Section 67 and 68 challenges to LCIA award dismissed

In the highly complex and contentious case of Filatona Trading Ltd and another v Navigator Equities Ltd and others [2019] EWHC 173 (Comm), the English High Court dismissed an attempted challenge to an LCIA award brought on the grounds of jurisdiction (s.67 Arbitration Act 1996) and serious irregularity (s.68 Arbitration Act 1996).

In particular, the Court held that an LCIA arbitral tribunal did not exceed the scope of its powers in ordering relief that was not available to an English court.

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English Court of Appeal refuses permission to appeal dismissed s67 claim

In a further development in the case of Union Marine Classification Services LLC v The Government of the Union of Comoros covered on our blog here, the Court of Appeal ("Court") has refused to grant permission to appeal. The claim was originally made under s67 of the English Arbitration Act 1996 (which relates to lack of jurisdiction) in respect of an additional award made under s57(3) of the Act (which allows a tribunal to make an additional award in respect of a claim which was presented to the tribunal but not dealt with in an earlier award). The claim was dismissed on the basis that it should have been brought under s68 of the Act (relating to serious irregularity), rather than s67. The judge had also refused to extend the time limit to allow the claimant to make an application under s68, noting that the claim would have failed on the merits in any event and refused permission to appeal. The applicant sought permission to appeal from the Court on the basis that the judge was wrong in both his conclusion that the claim fell outside s67 and his refusal to allow an extension of time.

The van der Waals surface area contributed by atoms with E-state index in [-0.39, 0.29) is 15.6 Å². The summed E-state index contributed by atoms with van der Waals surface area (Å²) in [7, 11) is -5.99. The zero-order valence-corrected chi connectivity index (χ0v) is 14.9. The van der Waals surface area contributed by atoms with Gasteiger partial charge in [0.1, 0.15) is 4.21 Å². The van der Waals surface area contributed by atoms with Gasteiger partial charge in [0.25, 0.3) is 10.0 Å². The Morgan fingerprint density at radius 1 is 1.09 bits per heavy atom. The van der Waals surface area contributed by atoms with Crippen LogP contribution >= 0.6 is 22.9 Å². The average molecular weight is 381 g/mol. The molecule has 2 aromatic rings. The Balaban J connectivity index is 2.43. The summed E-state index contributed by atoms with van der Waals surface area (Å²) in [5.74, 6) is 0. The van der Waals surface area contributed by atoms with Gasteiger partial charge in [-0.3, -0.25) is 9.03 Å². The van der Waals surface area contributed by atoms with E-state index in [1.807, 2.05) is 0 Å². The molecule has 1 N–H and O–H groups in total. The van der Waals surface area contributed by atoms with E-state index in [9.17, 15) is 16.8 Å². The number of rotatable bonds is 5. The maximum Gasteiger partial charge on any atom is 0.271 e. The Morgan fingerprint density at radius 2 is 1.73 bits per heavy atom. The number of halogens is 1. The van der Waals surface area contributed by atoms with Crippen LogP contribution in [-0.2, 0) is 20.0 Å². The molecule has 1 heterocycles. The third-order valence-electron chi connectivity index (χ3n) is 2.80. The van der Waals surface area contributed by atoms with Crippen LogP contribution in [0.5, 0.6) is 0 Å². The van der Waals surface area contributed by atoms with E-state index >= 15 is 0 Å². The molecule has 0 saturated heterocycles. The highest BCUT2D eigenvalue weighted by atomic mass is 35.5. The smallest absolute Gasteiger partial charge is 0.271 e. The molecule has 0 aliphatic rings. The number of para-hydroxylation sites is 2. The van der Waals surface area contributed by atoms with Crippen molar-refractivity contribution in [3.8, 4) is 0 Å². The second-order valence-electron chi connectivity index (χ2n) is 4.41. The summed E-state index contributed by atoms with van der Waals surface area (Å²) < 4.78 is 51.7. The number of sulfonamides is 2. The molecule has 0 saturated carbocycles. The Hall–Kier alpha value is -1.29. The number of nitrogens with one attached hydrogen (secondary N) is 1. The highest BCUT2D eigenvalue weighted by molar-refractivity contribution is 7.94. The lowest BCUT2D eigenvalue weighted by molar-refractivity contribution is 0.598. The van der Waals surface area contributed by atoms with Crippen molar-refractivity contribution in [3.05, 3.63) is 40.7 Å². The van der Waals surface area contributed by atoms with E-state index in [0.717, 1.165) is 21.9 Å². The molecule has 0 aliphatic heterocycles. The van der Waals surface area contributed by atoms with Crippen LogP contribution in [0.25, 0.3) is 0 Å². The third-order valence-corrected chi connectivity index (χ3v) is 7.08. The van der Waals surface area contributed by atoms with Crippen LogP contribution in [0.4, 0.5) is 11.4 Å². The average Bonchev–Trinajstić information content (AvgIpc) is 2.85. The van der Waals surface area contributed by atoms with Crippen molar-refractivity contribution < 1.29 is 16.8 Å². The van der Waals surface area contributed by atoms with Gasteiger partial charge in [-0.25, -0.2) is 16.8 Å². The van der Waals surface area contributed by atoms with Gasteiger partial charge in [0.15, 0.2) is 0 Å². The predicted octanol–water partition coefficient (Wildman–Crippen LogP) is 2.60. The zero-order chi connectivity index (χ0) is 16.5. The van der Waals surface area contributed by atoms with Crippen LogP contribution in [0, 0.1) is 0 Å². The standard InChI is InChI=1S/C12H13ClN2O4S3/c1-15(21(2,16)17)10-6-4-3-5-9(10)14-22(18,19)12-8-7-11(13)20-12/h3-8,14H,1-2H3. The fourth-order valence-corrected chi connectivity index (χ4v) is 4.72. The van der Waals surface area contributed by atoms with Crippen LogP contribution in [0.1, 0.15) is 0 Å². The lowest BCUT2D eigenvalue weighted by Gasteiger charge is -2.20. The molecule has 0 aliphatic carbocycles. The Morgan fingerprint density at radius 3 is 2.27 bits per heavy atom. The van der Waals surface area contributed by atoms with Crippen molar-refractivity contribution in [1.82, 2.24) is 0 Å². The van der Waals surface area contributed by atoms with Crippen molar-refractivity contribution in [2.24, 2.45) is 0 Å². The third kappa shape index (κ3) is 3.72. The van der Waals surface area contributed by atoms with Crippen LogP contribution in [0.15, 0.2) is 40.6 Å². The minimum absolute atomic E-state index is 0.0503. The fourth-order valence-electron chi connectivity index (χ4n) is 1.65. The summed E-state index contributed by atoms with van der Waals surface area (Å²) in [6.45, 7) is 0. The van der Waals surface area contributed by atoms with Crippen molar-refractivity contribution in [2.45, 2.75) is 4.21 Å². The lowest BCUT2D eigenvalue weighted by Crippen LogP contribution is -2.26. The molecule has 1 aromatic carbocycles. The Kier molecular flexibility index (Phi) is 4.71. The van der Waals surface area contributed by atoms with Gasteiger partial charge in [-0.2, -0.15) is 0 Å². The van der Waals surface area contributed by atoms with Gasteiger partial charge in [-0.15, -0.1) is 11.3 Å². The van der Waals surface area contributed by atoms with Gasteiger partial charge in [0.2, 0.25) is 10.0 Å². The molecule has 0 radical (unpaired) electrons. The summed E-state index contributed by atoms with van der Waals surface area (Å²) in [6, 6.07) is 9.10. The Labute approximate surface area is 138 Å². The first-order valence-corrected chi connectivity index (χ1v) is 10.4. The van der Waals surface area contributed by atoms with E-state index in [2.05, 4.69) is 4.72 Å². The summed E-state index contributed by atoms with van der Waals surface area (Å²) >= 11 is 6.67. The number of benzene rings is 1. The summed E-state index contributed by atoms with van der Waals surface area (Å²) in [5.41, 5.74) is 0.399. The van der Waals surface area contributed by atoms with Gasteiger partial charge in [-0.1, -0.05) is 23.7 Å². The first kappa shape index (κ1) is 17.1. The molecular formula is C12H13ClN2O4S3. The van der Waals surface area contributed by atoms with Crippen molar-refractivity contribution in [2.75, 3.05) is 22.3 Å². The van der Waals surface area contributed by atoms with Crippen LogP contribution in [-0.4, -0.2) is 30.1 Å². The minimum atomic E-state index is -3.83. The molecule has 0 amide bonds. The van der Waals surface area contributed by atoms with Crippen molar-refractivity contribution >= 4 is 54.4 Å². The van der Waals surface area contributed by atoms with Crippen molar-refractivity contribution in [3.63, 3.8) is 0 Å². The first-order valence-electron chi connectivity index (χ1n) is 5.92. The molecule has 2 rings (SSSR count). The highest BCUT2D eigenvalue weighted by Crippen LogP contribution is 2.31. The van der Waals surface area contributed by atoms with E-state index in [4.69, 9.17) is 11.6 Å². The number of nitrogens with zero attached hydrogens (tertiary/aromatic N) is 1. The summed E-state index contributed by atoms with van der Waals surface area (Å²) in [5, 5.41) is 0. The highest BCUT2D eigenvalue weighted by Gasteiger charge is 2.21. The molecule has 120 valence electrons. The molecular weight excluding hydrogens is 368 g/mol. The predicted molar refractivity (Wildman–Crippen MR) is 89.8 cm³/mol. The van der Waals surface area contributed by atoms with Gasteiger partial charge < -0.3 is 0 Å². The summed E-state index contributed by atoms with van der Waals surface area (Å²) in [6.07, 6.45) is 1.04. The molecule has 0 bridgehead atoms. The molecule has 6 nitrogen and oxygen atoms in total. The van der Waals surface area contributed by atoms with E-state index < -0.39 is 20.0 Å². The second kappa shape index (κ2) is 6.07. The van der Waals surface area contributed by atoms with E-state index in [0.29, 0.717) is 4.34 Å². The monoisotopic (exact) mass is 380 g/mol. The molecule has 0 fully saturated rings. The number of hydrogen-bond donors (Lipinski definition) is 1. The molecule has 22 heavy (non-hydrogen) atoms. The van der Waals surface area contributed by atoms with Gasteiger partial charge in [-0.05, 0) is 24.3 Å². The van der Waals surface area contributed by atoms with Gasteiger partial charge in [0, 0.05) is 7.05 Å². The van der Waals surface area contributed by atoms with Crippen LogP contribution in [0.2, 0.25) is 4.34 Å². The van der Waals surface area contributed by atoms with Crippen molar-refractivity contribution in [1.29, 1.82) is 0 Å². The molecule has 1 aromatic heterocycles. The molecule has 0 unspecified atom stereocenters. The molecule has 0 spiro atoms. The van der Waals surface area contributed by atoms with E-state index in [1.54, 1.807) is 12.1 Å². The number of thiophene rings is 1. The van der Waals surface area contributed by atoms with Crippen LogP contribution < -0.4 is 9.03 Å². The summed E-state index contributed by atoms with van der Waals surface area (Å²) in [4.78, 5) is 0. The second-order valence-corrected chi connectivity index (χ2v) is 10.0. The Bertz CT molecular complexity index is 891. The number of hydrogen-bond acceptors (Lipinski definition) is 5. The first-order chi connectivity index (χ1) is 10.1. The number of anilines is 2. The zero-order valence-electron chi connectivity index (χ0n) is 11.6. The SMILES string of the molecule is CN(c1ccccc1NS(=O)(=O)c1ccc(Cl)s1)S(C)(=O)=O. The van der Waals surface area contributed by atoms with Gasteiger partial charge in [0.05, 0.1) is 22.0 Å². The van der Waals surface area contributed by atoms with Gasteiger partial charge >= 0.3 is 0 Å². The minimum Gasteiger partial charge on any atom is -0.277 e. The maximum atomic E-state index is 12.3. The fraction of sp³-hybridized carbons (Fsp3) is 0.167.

The Court focussed its analysis on the practical point on whether an appeal would have had any real prospect of success, finding in no uncertain terms, that it would not and that granting permission to appeal "would simply cause the parties to incur further costs to no good purpose".

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Separability and public policy: selecting law of arbitration agreement does not disapply conflicting non-mandatory provisions of English Arbitration Act 1996 and “fresh evidence…is particularly important” for challenging an Award on public policy grounds

An arbitration agreement is understood in most, but not all, jurisdictions to be a separable or distinct agreement from the contract or agreement of which it forms part.  This is confirmed in s7 of the English Arbitration Act 1996 (the Act).

In National Iranian Oil Company (NIOC) v Crescent Petroleum Company International Ltd (CP) & Crescent Gas Corporation Ltd (CG), the English Court rejected NIOC's challenge to an award issued in a London seated arbitration on grounds of jurisdiction and public policy.

NIOC argued that the contract – which was governed by Iranian law – was procured by corruption and therefore invalid.  It also argued that this meant that the arbitration agreement was also invalid (such that the tribunal had no jurisdiction) because: (i) Iranian law applied to the question of whether the arbitration agreement was separable; and (ii) Iranian law did not recognise the separability of the arbitration.